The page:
Missouri Legislator Ups Ante in Battle Against NSA with Bill to Deny Material Support

Missouri already has a proposed constitutional amendment pending that would end one practical effect of NSA spying. A second bill recently introduced would take the state’s fight against unconstitutional spying to the next level, barring the state from providing any material support to the NSA.

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Bill Nullifying Agenda 21 Passes Kentucky Senate 32-5

SB31 would prohibit any state agency or political subdivision from adopting or implementing “the creed, doctrine, principles, or any tenet of the United Nations Agenda 21 or any other international law that contravenes the United States Constitution or the Constitution of the Commonwealth of Kentucky.”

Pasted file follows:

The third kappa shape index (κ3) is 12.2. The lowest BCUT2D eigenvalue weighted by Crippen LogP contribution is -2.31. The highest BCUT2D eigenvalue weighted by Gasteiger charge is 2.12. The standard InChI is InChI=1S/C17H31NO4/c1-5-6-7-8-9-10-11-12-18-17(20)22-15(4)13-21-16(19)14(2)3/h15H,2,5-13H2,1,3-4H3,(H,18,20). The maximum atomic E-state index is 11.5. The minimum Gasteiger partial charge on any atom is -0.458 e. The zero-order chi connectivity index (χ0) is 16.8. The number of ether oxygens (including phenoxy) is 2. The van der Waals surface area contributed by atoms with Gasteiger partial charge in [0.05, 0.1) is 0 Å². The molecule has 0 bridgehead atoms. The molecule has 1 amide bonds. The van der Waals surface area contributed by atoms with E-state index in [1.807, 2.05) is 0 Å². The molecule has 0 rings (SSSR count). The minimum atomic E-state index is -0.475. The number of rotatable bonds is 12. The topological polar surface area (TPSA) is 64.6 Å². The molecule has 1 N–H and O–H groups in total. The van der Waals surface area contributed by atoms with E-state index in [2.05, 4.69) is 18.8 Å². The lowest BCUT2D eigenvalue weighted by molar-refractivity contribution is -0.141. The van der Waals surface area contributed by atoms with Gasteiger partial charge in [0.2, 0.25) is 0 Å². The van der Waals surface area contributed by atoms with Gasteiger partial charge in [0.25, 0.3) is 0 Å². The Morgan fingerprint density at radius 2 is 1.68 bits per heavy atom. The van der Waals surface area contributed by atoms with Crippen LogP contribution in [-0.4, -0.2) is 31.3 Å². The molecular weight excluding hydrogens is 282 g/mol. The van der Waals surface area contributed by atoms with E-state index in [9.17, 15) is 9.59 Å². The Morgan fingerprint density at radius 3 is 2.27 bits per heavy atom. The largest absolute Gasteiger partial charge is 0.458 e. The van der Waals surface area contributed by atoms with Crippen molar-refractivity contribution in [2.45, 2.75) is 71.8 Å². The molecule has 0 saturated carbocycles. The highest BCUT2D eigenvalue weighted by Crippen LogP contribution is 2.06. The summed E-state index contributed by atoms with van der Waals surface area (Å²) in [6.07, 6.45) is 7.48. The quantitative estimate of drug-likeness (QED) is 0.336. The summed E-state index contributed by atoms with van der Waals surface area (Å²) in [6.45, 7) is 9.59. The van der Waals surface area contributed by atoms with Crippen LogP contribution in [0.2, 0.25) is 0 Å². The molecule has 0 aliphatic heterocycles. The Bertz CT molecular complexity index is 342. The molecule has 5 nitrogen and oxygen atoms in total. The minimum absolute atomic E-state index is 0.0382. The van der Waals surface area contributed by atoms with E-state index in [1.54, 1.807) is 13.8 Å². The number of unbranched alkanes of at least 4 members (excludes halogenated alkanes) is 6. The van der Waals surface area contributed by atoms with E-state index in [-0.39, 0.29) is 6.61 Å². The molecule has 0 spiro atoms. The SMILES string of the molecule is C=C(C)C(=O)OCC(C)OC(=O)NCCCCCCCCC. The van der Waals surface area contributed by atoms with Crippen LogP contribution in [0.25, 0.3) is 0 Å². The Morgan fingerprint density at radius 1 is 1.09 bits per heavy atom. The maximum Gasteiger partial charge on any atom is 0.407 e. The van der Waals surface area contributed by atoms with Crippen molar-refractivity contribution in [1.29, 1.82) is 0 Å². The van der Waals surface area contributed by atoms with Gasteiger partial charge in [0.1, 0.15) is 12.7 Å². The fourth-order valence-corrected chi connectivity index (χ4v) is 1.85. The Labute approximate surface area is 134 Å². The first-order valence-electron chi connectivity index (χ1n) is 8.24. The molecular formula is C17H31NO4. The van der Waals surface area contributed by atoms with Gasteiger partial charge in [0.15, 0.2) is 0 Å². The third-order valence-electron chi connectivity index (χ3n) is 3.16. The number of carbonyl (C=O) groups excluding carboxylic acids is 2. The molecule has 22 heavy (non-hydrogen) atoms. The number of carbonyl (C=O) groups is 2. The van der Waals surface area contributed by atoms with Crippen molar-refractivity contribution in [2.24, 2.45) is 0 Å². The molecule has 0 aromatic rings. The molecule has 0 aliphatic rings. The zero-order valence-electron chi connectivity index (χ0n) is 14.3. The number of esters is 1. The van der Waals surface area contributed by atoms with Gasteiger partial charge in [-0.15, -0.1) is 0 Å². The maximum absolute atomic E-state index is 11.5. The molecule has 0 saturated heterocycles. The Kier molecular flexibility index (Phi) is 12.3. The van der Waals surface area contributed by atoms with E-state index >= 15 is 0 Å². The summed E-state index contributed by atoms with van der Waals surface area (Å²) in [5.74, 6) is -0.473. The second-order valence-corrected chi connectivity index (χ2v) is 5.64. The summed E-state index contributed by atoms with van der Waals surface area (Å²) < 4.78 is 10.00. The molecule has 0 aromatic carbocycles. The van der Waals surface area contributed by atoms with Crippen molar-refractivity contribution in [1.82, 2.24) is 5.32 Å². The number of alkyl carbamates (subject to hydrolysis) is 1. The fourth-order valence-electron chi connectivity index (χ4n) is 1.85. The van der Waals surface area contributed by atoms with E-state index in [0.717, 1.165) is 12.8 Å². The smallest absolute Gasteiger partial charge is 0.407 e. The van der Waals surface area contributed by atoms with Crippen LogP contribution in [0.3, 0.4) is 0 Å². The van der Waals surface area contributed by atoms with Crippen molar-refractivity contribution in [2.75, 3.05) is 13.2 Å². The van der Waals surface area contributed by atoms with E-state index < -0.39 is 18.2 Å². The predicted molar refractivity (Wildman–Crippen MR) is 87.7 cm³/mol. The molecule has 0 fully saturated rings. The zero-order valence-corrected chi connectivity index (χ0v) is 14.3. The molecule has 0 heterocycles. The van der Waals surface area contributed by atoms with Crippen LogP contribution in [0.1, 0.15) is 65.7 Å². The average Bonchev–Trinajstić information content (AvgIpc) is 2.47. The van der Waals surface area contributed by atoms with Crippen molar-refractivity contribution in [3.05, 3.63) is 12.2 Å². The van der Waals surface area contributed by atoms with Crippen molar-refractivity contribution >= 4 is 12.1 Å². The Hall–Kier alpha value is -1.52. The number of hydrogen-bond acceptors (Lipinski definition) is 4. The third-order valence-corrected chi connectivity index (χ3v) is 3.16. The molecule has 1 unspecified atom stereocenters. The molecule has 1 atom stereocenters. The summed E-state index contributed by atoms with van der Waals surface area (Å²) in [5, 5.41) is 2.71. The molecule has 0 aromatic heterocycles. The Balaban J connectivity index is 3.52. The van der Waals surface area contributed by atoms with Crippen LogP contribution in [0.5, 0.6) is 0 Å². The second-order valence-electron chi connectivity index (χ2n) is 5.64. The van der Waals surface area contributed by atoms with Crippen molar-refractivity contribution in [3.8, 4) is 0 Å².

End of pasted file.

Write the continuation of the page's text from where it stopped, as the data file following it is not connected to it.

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Oregon Bill Would Stop the Use Of Electronic Data collected without a warrant

The proposed legislation would not only protect Oregonians’ data from collection by overzealous state and local law enforcement agencies, it would also bar the use of information unconstitutionally gathered by federal agencies like the NSA and shared with state and local agencies.

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Fifteen and Counting: Iowa to consider legislation against NSA spying

On Wednesday, Iowa state Senator Jake Chapman introduced the Fourth Amendment Protection Act. If SF2172 becomes law, the state, it agencies or political subdivisions will not “provide material support for participation with or assistance to, in any form, any federal agency which claims the power, or which purports due to any federal law, regulation, or order, to authorize the collection of electronic data or metadata of any person pursuant to any action not based on a warrant that particularly describes the person, place or thing to be searched or seized.”

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